Strung Out

Sept. 1, 1998

As a usual thing, it is senior officers and Pentagon officials who testify to Congress, but last March, the House National Security Subcommittee on Military Readiness wanted to get closer to the situation. Accordingly, the subcommittee moved its hearing out to the field and called on senior NCOs from operational units to speak.

Among those testifying was MSgt. Eugene D. Mehaffy, a C-5 flight engineer from Travis AFB, Calif. He described the grueling pace of long duty shifts and one contingency deployment after another, made worse by problems en route with refueling, repairs to the aircraft, crew billeting, and meals–because at almost every stop along the way, the support personnel are also overworked and short of resources.

The slogans can talk about “doing more with less” to overcome he force cuts and budget reductions, but Mehaffy said, “I only hope everyone now understands that ‘more with less’ is not going to happen.”

Mehaffy was not alone in his observation. Earlier in the year, Speaker of the House Newt Gingrich (R-Ga.) told the Budget Committee that “our defense structure is getting weaker, our equipment is getting obsolete, our troops are stretched too thin.” Deteriorating readiness and mission capable rates have begun to evoke memories of the “hollow force” of the 1970s.

The roots of this problem go back to the summer of 1993. The US armed forces were drawing down toward a “Base Force” configuration. Nevertheless, the Clinton Administration-new in office and with little analysis to determine the feasibility or impact-announced a further and much deeper defense budget cut. The notorious Bottom-Up Review tried to devise a defense program to fit the arbitrarily reduced budget. The eviscerated force thus created did not meet demands of the declared defense strategy.

Concurrently, a “procurement holiday” postponed weapon system purchases. Problems with aging equipment were compounded by insufficient spending on spare parts. Modernization funding was siphoned off to pay for current operations. Then forces and systems were cut again by the Quadrennial Defense Review in 1997.

What is not decreasing is the mission. The armed forces are strung out around the world on “Engagement and Enlargement” missions, the end of which may be nowhere in sight. In Southwest Asia, airmen live in tents in the eighth year of a “temporary” mission. US forces were supposed to be gone from Bosnia by 1996. They are still there, and their departure date is said to be “indefinite.”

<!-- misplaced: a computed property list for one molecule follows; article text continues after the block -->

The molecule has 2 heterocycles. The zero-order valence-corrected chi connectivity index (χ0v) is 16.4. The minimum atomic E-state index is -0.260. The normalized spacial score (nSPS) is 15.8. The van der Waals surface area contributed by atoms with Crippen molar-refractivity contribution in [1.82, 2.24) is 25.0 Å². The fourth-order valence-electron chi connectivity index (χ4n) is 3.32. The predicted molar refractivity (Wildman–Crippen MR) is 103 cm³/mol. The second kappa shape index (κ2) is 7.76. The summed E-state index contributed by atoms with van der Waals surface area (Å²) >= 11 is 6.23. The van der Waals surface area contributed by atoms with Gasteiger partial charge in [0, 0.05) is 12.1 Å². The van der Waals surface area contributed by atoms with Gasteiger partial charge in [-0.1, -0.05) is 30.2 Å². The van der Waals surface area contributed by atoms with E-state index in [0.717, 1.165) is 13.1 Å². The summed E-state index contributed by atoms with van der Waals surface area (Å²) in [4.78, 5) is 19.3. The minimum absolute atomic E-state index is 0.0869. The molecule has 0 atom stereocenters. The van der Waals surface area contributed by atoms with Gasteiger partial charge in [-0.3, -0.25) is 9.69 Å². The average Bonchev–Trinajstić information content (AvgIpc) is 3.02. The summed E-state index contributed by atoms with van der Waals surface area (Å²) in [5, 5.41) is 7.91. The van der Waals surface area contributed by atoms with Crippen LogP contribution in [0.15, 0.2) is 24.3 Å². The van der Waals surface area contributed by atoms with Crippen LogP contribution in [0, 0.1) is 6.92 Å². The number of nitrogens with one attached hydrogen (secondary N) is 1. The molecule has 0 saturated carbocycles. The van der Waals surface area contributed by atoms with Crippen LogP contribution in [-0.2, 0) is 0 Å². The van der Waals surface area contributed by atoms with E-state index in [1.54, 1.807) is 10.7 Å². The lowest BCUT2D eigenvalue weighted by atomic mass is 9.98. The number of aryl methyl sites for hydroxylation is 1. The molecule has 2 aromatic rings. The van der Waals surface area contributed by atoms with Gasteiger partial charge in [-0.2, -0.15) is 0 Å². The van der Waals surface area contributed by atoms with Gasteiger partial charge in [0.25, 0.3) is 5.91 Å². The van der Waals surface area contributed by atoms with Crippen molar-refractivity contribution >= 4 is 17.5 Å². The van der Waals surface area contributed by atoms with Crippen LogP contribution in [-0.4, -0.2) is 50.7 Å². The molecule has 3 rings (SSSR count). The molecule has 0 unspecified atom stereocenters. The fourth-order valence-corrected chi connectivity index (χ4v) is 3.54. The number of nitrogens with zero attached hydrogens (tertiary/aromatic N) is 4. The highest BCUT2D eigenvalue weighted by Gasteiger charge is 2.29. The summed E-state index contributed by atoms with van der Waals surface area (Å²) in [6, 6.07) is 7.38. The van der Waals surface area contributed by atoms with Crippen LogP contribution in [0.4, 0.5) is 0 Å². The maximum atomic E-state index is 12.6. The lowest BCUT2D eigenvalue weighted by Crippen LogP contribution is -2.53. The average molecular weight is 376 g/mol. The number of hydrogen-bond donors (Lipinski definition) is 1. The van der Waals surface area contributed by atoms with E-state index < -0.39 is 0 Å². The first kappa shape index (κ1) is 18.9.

Since the end of the Cold War, the Air Force has reduced its active duty strength by a third and cut its forces stationed abroad by half. Meanwhile, though, contingency deployments have increased by 400 percent. In addition to ongoing operations in Southwest Asia and the Balkans, the Air Force deploys for six or seven “pop-up” contingencies a year.

Until recently, few of us had even heard of “personnel tempo,” a term that has come into constant use to describe the impact of operations tempo on people. “Airmen and their families are telling us they are getting tired of a way of life that cycles between four to six months per year TDY [temporary duty] and 65-hour work weeks when they are back home,” Gen. Patrick K. Gamble, then USAF deputy chief of staff for air and space operations, told Congress in March.

The loss of experienced people hurts. The Air Force expects to be 800 pilots short this year, on track toward a shortage of more than 2,300 pilots by 2002. The Air Force would like to retain 75 percent of its second-term airmen; about half of them are thinking about leaving service. In 1995, less than 10 percent of F-16 crew chiefs were new graduates; by 1999, half of them will be new graduates.

To relieve the operating tempo, the Air Force has curtailed exercises and combat skills competitions. A new concept groups combat and support forces into 10 air expeditionary teams, two of them on call at any time for peacetime contingency deployments. This will help organize the workload in the best way possible and make the schedule stable and predictable.

However, a senior Air Force officer acknowledges that if full-scale regional conflict breaks loose, “all bets are off.” That is a critical point. How would a force that has been struggling to cover the peacetime mission be able to meet its duties in wartime

The assumption has prevailed for too long in the Pentagon and elsewhere that the defense budget cannot be increased–only cut further–and that shortages can be met only by the diversion of funding from other defense programs. That assumption is not shared by a substantial number of senators and congressmen.

In April, for example, House National Security Committee leaders from both parties called for renegotiating the Balanced Budget Act, saying that “short of an unwise retrenchment and overhaul of US national military strategy, fixing the nation’s long-term defense program will require increased defense spending.”

The armed services have been cut too much. It is time to give them the people, the force structure, and the money they need before the operating pressures tear them apart–or before a genuine armed conflict comes along with disastrous consequences.